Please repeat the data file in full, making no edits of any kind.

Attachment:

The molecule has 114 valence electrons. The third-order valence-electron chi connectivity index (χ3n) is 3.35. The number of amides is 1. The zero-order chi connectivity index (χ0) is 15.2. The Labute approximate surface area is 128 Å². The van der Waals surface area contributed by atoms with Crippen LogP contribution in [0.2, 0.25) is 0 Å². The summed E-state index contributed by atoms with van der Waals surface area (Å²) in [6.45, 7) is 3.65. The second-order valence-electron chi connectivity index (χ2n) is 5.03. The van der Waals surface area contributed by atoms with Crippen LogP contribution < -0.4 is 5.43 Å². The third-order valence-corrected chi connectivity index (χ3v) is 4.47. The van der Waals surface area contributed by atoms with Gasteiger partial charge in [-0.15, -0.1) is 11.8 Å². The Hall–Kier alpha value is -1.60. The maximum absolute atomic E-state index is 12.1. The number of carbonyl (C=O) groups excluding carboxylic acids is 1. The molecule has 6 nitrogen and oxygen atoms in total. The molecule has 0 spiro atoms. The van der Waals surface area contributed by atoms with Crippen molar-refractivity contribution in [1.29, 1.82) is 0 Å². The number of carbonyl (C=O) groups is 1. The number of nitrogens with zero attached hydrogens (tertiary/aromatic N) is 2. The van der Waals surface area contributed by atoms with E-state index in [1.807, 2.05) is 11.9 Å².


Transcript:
The molecule has 114 valence electrons. The third-order valence-electron chi connectivity index (χ3n) is 3.35. The number of amides is 1. The zero-order chi connectivity index (χ0) is 15.2. The Labute approximate surface area is 128 Å². The van der Waals surface area contributed by atoms with Crippen LogP contribution in [0.2, 0.25) is 0 Å². The summed E-state index contributed by atoms with van der Waals surface area (Å²) in [6.45, 7) is 3.65. The second-order valence-electron chi connectivity index (χ2n) is 5.03. The van der Waals surface area contributed by atoms with Crippen LogP contribution < -0.4 is 5.43 Å². The third-order valence-corrected chi connectivity index (χ3v) is 4.47. The van der Waals surface area contributed by atoms with Gasteiger partial charge in [-0.15, -0.1) is 11.8 Å². The Hall–Kier alpha value is -1.60. The maximum absolute atomic E-state index is 12.1. The number of carbonyl (C=O) groups excluding carboxylic acids is 1. The molecule has 6 nitrogen and oxygen atoms in total. The molecule has 0 spiro atoms. The van der Waals surface area contributed by atoms with Crippen molar-refractivity contribution in [1.29, 1.82) is 0 Å². The number of carbonyl (C=O) groups is 1. The number of nitrogens with zero attached hydrogens (tertiary/aromatic N) is 2. The van der Waals surface area contributed by atoms with E-state index in [1.807, 2.05) is 11.9 Å².